For many years I have been looking for the investor’s philosopher’s stone. What’s the way to achieve the highest possible expected returns, and with not much volatility if possible? Long term value investing? Real estate? Selling volatility? Just investing in stock market index funds? Cornering the Alpha Black Lotus market? Hiring some expert dart throwing monkeys to determine my asset allocation?
Small FBA Businesses as the Way To Go
Well, in 2018 we found something better, and that’s what we have been doing since then. Small FBA Businesses (worth between $50,000 and $1,000,000) are sold for between 24 and 30 times their average monthly Seller’s Discretionary Earnings. That’s what a business makes before salaries. So, for example, a business making $10,000 SDE a month can be bought for around $280,000. On top of that you have to pay for the initial inventory. How much this is depends on the business, but it tends to be around 6 times its SDE, so that would be $60,000 more for a total of $340,000.
You may be thinking: “Cool story, bro, but out of those $10,000, how many end up in my pocket?” That’s going to depend on how efficient you are at running that business (and also on your tax situation).
The problems of running a fba Business
Running a FBA business may sound easy at first. It seems like you just have to keep ordering stuff from your supplier (the previous owner will tell you who their suppliers are) and money will magically flow into your coffers.
Well, it’s not that easy. This is a retail business after all, so you have to take care of many things to make it work. The only part that is easy is the fulfillment one. When someone orders your product, Amazon prepares the package and sends it to the buyer. But you have to take care of everything else.
Among many other things, you have to know how to price your product, you have to know how to make your listing attractive and descriptive enough that people end up buying your item, you have to answer in a effective way your customer’s questions and complaints, you have to know how to look for more suppliers and how to do quality control before it reaches Amazon, you have to know how to estimate how many units of each item will be sold to know when to order more and when, you have to know how much to spend in Amazon publicity (“pay per click”), which keywords to “target” and how, and a very long etcetera…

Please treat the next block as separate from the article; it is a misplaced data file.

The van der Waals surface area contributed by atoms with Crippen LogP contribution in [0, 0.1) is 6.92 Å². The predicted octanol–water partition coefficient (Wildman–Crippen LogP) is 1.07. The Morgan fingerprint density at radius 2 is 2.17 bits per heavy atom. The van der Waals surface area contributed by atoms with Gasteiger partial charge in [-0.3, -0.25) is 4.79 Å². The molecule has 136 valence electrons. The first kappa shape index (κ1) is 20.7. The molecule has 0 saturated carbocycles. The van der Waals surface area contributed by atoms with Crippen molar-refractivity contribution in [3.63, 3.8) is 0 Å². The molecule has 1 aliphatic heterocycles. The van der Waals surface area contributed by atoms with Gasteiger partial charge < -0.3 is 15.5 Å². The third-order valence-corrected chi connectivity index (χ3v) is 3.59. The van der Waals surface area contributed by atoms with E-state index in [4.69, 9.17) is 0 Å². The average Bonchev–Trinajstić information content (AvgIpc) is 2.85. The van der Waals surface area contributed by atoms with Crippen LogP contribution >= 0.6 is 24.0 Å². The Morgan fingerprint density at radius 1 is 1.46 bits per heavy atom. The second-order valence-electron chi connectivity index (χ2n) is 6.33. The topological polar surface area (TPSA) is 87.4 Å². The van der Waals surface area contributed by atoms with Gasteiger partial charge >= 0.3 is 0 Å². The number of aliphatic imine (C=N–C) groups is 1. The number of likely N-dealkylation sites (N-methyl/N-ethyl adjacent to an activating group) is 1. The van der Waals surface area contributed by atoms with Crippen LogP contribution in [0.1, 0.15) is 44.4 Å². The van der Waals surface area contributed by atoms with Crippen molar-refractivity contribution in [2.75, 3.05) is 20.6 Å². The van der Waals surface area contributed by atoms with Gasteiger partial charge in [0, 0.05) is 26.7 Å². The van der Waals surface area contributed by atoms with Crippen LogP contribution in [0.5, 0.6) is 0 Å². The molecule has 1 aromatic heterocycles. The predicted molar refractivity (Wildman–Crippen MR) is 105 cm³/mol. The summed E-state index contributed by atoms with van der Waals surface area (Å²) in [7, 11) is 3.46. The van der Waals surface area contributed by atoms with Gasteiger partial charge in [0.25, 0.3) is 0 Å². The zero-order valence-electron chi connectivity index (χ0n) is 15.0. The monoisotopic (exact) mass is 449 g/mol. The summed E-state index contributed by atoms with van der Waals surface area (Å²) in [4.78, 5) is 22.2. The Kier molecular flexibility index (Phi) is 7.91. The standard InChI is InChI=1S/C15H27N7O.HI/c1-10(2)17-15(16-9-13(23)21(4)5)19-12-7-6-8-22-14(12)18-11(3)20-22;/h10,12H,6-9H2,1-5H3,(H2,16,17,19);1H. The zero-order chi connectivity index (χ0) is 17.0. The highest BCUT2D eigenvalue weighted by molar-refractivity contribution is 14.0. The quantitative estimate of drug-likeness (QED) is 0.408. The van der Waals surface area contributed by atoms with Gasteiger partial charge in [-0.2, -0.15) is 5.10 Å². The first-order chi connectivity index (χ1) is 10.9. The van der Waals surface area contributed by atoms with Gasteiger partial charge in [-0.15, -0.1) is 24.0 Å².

That’s a lot of work. That’s why this can’t be done by amateurs, running a FBA business properly isn’t learnt fast. And it requires so many different skills that you are going to need several other people helping you.
How We Run FBA Businesses Profitably
So the way to invest in that kind of asset is by building that needed team of competent people. That’s going to be so expensive in most places that it becomes viable only if you are willing to invest a lot of money. In Alpha Rock, however, we are achieving that in a quite efficient way. We run this business from the Philippines, which allows us to access talent at competitive rates.
The more businesses we have, the lower will our expenses be in relation to the SDE we generate, as the marginal cost of running extra businesses is quite low.
Also, as the businesses we buy are generally owned by individuals, they often fail in several of the things I mentioned before that are needed to run a retail business optimally. The most typical mistake is running out of stock of products, because of not properly planning when to order or having cash flow issues that don’t make it possible. Therefore, after we buy that hypothetical $10,000 SDE business, it’s realistic to increase that number by at least 10% shortly after acquiring it.
Taking Expenses Into Consideration
And then, how much of that SDE is gone in expenses? As of now, we estimate our expenses at around 50%, as we don’t just spend money in running the FBA businesses themselves but also in other things like raising capital. As time goes on, we expect expenses to drop until around 25%.
So, once we reach that 25% expenses goal, we’d be paying $340,000 for something that makes every month $8,250 ($11,000 minus $2,750). We are located in the US, so we pay 21% corporate tax (in practice it’s a bit less as businesses goodwill can be amortized). There are then around $6,500 left a month. That’s a monthly return of 1.91% (25.51% annualized).
How the Annualized Return of FBAs Compares
That’s without considering that Amazon is likely to keep growing, in the US and in other countries, and that we keep on improving businesses after acquiring them, so an annualized return of 30% is reasonable. Those returns are quite stable, there’s just some seasonality variance, which is predictable.
I don’t know of any other investment with expected returns even near that high. The stock market (understood as a globally diversified portfolio of stock indices) has historically achieved an annual return of 5.2%. Real estate has lower returns unless managed very efficiently (now instruments like REITS make that easier). Precious metals have around 0% historical real return. Government bonds, just 2%.
And all of those investments are quite volatile.
Moving Forward in the FBA Business World
Yes, there are some risks. Like in everything in life. Amazon could suddenly stop allowing other people to sell on their platform. This doesn’t make any financial sense for them. Around 50% of sales are done by third-party sellers, and that percentage has kept on increasing since Amazon consisted of just Bezos selling books. Amazon closing is possible too, but I think the likelihood of that happening is negligible.
All in all, I’m quite happy with what we found. If you may be interested in knowing more, just contact us. You can also get regular updates on Alpha Rock Capital and the FBA space by registering to our monthly newsletter, Antifragile.